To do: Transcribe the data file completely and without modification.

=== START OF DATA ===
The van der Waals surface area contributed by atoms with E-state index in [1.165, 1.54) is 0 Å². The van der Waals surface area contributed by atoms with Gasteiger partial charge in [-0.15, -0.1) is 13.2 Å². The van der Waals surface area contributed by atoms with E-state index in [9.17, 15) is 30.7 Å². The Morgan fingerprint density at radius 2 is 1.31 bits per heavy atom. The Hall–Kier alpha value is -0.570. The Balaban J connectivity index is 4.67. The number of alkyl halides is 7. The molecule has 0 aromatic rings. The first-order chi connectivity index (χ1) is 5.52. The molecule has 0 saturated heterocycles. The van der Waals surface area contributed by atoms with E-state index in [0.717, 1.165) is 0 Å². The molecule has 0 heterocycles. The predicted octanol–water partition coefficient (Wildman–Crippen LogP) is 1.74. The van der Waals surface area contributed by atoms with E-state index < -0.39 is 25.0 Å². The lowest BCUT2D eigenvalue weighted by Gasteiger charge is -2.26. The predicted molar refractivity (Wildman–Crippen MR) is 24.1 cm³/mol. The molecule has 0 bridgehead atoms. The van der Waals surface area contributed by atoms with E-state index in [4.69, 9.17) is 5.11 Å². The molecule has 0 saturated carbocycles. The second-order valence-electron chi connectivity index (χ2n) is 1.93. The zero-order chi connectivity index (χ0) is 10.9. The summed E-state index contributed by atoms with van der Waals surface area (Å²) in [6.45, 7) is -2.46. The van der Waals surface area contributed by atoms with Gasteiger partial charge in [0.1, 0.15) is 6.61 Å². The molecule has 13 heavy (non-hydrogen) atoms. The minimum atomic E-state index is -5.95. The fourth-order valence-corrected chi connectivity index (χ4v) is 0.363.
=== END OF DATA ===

The van der Waals surface area contributed by atoms with E-state index in [1.165, 1.54) is 0 Å². The van der Waals surface area contributed by atoms with Gasteiger partial charge in [-0.15, -0.1) is 13.2 Å². The van der Waals surface area contributed by atoms with E-state index in [9.17, 15) is 30.7 Å². The Morgan fingerprint density at radius 2 is 1.31 bits per heavy atom. The Hall–Kier alpha value is -0.570. The Balaban J connectivity index is 4.67. The number of alkyl halides is 7. The molecule has 0 aromatic rings. The first-order chi connectivity index (χ1) is 5.52. The molecule has 0 saturated heterocycles. The van der Waals surface area contributed by atoms with E-state index in [0.717, 1.165) is 0 Å². The molecule has 0 heterocycles. The predicted octanol–water partition coefficient (Wildman–Crippen LogP) is 1.74. The van der Waals surface area contributed by atoms with E-state index < -0.39 is 25.0 Å². The lowest BCUT2D eigenvalue weighted by Gasteiger charge is -2.26. The predicted molar refractivity (Wildman–Crippen MR) is 24.1 cm³/mol. The molecule has 0 bridgehead atoms. The van der Waals surface area contributed by atoms with E-state index in [4.69, 9.17) is 5.11 Å². The molecule has 0 saturated carbocycles. The second-order valence-electron chi connectivity index (χ2n) is 1.93. The zero-order chi connectivity index (χ0) is 10.9. The summed E-state index contributed by atoms with van der Waals surface area (Å²) in [6.45, 7) is -2.46. The van der Waals surface area contributed by atoms with Gasteiger partial charge in [0.1, 0.15) is 6.61 Å². The molecule has 13 heavy (non-hydrogen) atoms. The minimum atomic E-state index is -5.95. The fourth-order valence-corrected chi connectivity index (χ4v) is 0.363.